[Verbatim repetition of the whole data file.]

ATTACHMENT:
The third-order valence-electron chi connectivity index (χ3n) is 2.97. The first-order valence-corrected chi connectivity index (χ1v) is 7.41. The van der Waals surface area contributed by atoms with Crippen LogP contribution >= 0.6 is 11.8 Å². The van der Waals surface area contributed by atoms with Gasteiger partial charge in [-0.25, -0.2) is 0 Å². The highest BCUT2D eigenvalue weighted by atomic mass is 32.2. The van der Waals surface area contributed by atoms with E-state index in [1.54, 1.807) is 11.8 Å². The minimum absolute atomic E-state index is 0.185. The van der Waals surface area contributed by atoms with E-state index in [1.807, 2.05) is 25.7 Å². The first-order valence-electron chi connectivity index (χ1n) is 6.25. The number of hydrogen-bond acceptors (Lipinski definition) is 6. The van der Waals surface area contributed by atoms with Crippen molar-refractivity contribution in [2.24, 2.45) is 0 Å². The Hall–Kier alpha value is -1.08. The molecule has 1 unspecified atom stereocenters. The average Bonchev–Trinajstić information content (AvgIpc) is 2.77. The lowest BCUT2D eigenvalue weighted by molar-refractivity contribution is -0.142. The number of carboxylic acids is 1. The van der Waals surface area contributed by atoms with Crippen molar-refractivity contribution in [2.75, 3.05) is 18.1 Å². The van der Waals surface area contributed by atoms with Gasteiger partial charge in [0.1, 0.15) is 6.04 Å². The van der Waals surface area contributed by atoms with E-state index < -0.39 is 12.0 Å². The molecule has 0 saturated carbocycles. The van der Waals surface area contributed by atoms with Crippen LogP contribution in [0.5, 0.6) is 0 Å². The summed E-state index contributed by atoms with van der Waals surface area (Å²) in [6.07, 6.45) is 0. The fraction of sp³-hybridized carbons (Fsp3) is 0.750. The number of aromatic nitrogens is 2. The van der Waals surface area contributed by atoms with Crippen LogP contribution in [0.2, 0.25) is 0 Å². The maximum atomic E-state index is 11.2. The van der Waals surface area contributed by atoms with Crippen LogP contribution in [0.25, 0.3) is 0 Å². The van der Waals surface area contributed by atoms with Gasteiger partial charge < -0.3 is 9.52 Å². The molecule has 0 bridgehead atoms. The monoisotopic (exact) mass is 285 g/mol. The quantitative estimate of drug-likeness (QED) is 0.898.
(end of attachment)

The third-order valence-electron chi connectivity index (χ3n) is 2.97. The first-order valence-corrected chi connectivity index (χ1v) is 7.41. The van der Waals surface area contributed by atoms with Crippen LogP contribution >= 0.6 is 11.8 Å². The van der Waals surface area contributed by atoms with Gasteiger partial charge in [-0.25, -0.2) is 0 Å². The highest BCUT2D eigenvalue weighted by atomic mass is 32.2. The van der Waals surface area contributed by atoms with E-state index in [1.54, 1.807) is 11.8 Å². The minimum absolute atomic E-state index is 0.185. The van der Waals surface area contributed by atoms with E-state index in [1.807, 2.05) is 25.7 Å². The first-order valence-electron chi connectivity index (χ1n) is 6.25. The number of hydrogen-bond acceptors (Lipinski definition) is 6. The van der Waals surface area contributed by atoms with Crippen molar-refractivity contribution in [2.24, 2.45) is 0 Å². The Hall–Kier alpha value is -1.08. The molecule has 1 unspecified atom stereocenters. The average Bonchev–Trinajstić information content (AvgIpc) is 2.77. The lowest BCUT2D eigenvalue weighted by molar-refractivity contribution is -0.142. The number of carboxylic acids is 1. The van der Waals surface area contributed by atoms with Crippen molar-refractivity contribution in [2.75, 3.05) is 18.1 Å². The van der Waals surface area contributed by atoms with Gasteiger partial charge in [0.1, 0.15) is 6.04 Å². The van der Waals surface area contributed by atoms with E-state index < -0.39 is 12.0 Å². The molecule has 0 saturated carbocycles. The van der Waals surface area contributed by atoms with Crippen LogP contribution in [0.5, 0.6) is 0 Å². The summed E-state index contributed by atoms with van der Waals surface area (Å²) in [6.07, 6.45) is 0. The fraction of sp³-hybridized carbons (Fsp3) is 0.750. The number of aromatic nitrogens is 2. The van der Waals surface area contributed by atoms with Crippen LogP contribution in [0.2, 0.25) is 0 Å². The maximum atomic E-state index is 11.2. The van der Waals surface area contributed by atoms with Crippen LogP contribution in [0.25, 0.3) is 0 Å². The van der Waals surface area contributed by atoms with Gasteiger partial charge < -0.3 is 9.52 Å². The molecule has 0 bridgehead atoms. The monoisotopic (exact) mass is 285 g/mol. The quantitative estimate of drug-likeness (QED) is 0.898.